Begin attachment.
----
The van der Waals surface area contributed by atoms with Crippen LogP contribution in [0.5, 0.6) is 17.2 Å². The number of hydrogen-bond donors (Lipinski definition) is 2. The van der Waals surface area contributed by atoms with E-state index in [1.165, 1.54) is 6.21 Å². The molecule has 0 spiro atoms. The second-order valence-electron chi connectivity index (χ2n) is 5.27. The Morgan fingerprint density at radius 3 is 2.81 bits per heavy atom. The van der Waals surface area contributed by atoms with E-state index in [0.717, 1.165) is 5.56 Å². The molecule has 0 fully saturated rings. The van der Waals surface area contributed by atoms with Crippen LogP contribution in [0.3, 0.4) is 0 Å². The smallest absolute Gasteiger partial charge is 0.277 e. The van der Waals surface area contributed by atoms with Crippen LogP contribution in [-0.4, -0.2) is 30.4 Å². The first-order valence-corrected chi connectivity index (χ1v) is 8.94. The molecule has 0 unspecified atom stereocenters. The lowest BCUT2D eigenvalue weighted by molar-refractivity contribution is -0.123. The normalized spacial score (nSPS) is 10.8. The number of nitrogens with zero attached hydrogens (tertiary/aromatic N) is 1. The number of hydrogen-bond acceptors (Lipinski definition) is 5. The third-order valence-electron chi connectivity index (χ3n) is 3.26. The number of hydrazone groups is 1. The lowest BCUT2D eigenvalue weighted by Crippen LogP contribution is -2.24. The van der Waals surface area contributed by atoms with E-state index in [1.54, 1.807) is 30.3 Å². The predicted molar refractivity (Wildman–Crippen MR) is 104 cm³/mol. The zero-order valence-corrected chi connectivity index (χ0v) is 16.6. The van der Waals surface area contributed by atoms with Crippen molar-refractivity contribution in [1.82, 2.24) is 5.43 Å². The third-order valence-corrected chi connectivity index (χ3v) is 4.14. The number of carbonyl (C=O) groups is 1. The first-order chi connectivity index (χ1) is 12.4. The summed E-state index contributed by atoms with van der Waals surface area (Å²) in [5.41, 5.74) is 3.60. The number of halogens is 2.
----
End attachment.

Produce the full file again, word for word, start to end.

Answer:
The van der Waals surface area contributed by atoms with Crippen LogP contribution in [0.5, 0.6) is 17.2 Å². The number of hydrogen-bond donors (Lipinski definition) is 2. The van der Waals surface area contributed by atoms with E-state index in [1.165, 1.54) is 6.21 Å². The molecule has 0 spiro atoms. The second-order valence-electron chi connectivity index (χ2n) is 5.27. The Morgan fingerprint density at radius 3 is 2.81 bits per heavy atom. The van der Waals surface area contributed by atoms with E-state index in [0.717, 1.165) is 5.56 Å². The molecule has 0 fully saturated rings. The van der Waals surface area contributed by atoms with Crippen LogP contribution in [0.3, 0.4) is 0 Å². The smallest absolute Gasteiger partial charge is 0.277 e. The van der Waals surface area contributed by atoms with Crippen LogP contribution in [-0.4, -0.2) is 30.4 Å². The first-order valence-corrected chi connectivity index (χ1v) is 8.94. The molecule has 0 unspecified atom stereocenters. The lowest BCUT2D eigenvalue weighted by molar-refractivity contribution is -0.123. The normalized spacial score (nSPS) is 10.8. The number of nitrogens with zero attached hydrogens (tertiary/aromatic N) is 1. The number of hydrogen-bond acceptors (Lipinski definition) is 5. The third-order valence-electron chi connectivity index (χ3n) is 3.26. The number of hydrazone groups is 1. The lowest BCUT2D eigenvalue weighted by Crippen LogP contribution is -2.24. The van der Waals surface area contributed by atoms with E-state index in [1.54, 1.807) is 30.3 Å². The predicted molar refractivity (Wildman–Crippen MR) is 104 cm³/mol. The zero-order valence-corrected chi connectivity index (χ0v) is 16.6. The van der Waals surface area contributed by atoms with Crippen molar-refractivity contribution in [1.82, 2.24) is 5.43 Å². The third-order valence-corrected chi connectivity index (χ3v) is 4.14. The number of carbonyl (C=O) groups is 1. The first-order chi connectivity index (χ1) is 12.4. The summed E-state index contributed by atoms with van der Waals surface area (Å²) in [5.41, 5.74) is 3.60. The number of halogens is 2.